Friday, October 08, 2010

Parents Dealing with School Bullies

With the recent media attention on the numerous tragic suicides related to school bullies, I have found parents, gay and straight, are more on edge about the affects of bullies on their children. I think this is a good thing because I want to live in a society where no one tolerates bullying on any level. A complete societal shift is the only way we will end this epidemic (think of the societal shift about smoking and how this has drastically decreased the number of smokers).

My 5 year old was recently the victim of a 7 year old bully who was physically harming her on the playground after school. Fortunately, I had witnessed these attacks, so I was able to get the school involved in stopping the behavior. It has stopped, and I think the school handled it well. Hopefully this will continue so my daughter can feel and be safe at her school.

I was talking to a parent about his 7 year old son who was getting bullied by a child in his class. In his case, the bully was physically harming the boy. When the parent talked with the school, the school reacted by sending the bully home and calling in his parents. Again, I am glad the school reacted to protect the child who was being bullied.

The other parent and I began talking about our situations and about what if the school had not reacted appropriately? This parent's approach was this: if it happens again, he will demand to sit in the class with his son. If he sees the bully hitting his son again, he will call the police on his own and have the child arrested for assault.

What do you think--would this work? Assuming the school let the parent into the classroom, would the police arrest a 7 year old for assault? Is this an effective way of dealing with a bully?

Thursday, October 07, 2010

Teaching the word "Gay"

I am probably way behind on this question, but I am going to put it out there anyway. I have a 5 1/2 year old daughter who doesn't know what the word "gay" or "lesbian" means, which is kind of ridiculous since mommy works for the Gay Community. I don't know why or even how we have avoided the subject for this long, but somehow we have reached this point and she doesn't know, and I am thinking I should probably tell her. Especially since this is Gay Pride weekend and she is bound to pick up on the word this year.

She has been to every Atlanta Gay Pride since she was born, and really has never questioned anything about it. She loves the idea of being in a parade, seeing lots of her friends, and the general festival-like atmosphere. I have a feeling this is the year she might notice a few new things, like the men who will undoubtedly be wearing chaps with their butts hanging out, or perhaps the topless women.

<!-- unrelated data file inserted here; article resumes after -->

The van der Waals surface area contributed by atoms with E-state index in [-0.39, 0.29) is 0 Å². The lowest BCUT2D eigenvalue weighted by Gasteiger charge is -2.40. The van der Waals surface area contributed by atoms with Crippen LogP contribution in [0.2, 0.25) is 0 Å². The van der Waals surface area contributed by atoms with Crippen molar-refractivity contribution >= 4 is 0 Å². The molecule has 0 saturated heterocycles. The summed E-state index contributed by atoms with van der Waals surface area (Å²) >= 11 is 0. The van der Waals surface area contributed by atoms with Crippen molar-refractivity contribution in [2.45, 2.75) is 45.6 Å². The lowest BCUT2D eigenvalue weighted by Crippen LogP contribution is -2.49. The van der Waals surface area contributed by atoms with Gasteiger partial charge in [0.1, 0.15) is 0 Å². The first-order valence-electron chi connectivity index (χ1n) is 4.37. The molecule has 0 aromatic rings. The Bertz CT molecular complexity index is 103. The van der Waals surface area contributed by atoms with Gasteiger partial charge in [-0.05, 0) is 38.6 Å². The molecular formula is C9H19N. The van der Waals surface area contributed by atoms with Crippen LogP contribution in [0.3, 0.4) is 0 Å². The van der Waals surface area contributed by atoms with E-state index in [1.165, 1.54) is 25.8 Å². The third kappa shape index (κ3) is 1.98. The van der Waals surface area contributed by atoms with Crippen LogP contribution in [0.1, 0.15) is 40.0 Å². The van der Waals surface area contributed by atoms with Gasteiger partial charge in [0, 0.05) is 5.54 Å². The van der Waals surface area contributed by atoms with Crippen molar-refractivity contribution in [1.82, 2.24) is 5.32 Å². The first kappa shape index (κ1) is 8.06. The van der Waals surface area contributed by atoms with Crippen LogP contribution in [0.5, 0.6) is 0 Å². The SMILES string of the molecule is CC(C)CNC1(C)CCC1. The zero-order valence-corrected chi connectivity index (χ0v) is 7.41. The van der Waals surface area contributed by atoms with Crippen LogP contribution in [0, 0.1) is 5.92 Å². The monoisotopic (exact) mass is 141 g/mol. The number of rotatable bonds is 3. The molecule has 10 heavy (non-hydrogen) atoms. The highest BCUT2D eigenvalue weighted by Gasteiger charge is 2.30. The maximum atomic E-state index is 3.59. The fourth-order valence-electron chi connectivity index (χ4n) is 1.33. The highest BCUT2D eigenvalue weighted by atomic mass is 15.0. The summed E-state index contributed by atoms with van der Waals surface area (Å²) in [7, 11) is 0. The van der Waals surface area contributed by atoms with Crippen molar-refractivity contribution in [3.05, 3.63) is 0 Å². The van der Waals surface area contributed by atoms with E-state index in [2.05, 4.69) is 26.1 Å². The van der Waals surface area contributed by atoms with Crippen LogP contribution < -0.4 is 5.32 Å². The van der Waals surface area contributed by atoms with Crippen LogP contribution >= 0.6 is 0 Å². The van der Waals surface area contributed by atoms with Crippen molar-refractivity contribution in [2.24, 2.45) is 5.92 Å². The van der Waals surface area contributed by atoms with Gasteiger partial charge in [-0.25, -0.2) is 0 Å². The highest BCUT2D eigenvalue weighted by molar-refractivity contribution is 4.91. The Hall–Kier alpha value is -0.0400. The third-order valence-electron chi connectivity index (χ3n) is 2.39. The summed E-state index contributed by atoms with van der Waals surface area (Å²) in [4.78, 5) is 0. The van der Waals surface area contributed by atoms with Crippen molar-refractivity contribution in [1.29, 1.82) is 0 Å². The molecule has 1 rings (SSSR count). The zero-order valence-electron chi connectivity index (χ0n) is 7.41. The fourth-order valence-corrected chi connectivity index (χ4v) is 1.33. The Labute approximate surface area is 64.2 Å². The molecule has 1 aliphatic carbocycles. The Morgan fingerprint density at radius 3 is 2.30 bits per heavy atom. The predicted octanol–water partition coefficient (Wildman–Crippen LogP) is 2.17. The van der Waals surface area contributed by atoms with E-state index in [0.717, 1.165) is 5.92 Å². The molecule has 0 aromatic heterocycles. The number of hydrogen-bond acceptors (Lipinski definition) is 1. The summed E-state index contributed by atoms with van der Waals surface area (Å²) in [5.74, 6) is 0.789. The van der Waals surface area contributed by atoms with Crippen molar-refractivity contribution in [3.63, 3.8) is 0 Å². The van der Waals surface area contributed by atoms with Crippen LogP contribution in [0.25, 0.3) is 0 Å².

Around our house we have talked about different kinds of families, and she knows she is part of a two-mommy family. She is very happy child, and I dread the day she learns that there are people who hate our family without even knowing us. I imagine she will start figuring this out sooner rather than later, especially if she learns about the word "gay."

Now she might pay attention to the media and adult conversations she overhears when people are speaking about gay issues (right now I think it just sound like adult babble talk). I guess it is as good as any time to help her embrace the positive meaning that goes with the word "gay" before she starts hearing the negative on the playground.

Gay Pride will have a much bigger meaning for us this year. This will be the year that Maggie will learn she is part of the Gay Community. I don't expect her to put much thought into it, but it will give her some context as to who we are and what mommy does for a living.

We'll see how it goes!

Happy Pride!

Yes, it is still weird to have Pride in October. This is our second year celebrating Atlanta Pride in October. At least this year it is a little earlier in the month, and we are likely to have gorgeous weather this weekend. I love not having it in the hot month of June, but last year it was raining and cold (a terrible combination for me).

I don't know if it is because I am a mother, but I keep getting distracted by Halloween and other Fall Festivities and have to remind myself it is Pride weekend. I really need to remember because there is so much to do!

This is one of those weekends I give up the entire weekend to the cause--the MEGA Family Project. I probably won't see my daughter for more than an hour this weekend. My feet will hurt, I won't get to go to the bathroom enough, or have a decent meal, but I will get to meet so many amazing people that I would not otherwise know. I will hear amazing stories of LGBT families living in rural areas trying to make it work. Lots of people will share with me their dreams of adding children to their family through whatever means they dream up. So many families come to Pride with this being their only touch to the community for the entire year.

Though I am not looking forward to being on my feet the entire weekend (thankfully we aren't doing the Friday night Pride anymore), I am very excited to meet so many wonderful people in our community.

Happy Pride everyone. Come by and see us at the MEGA Booth in Section B-21.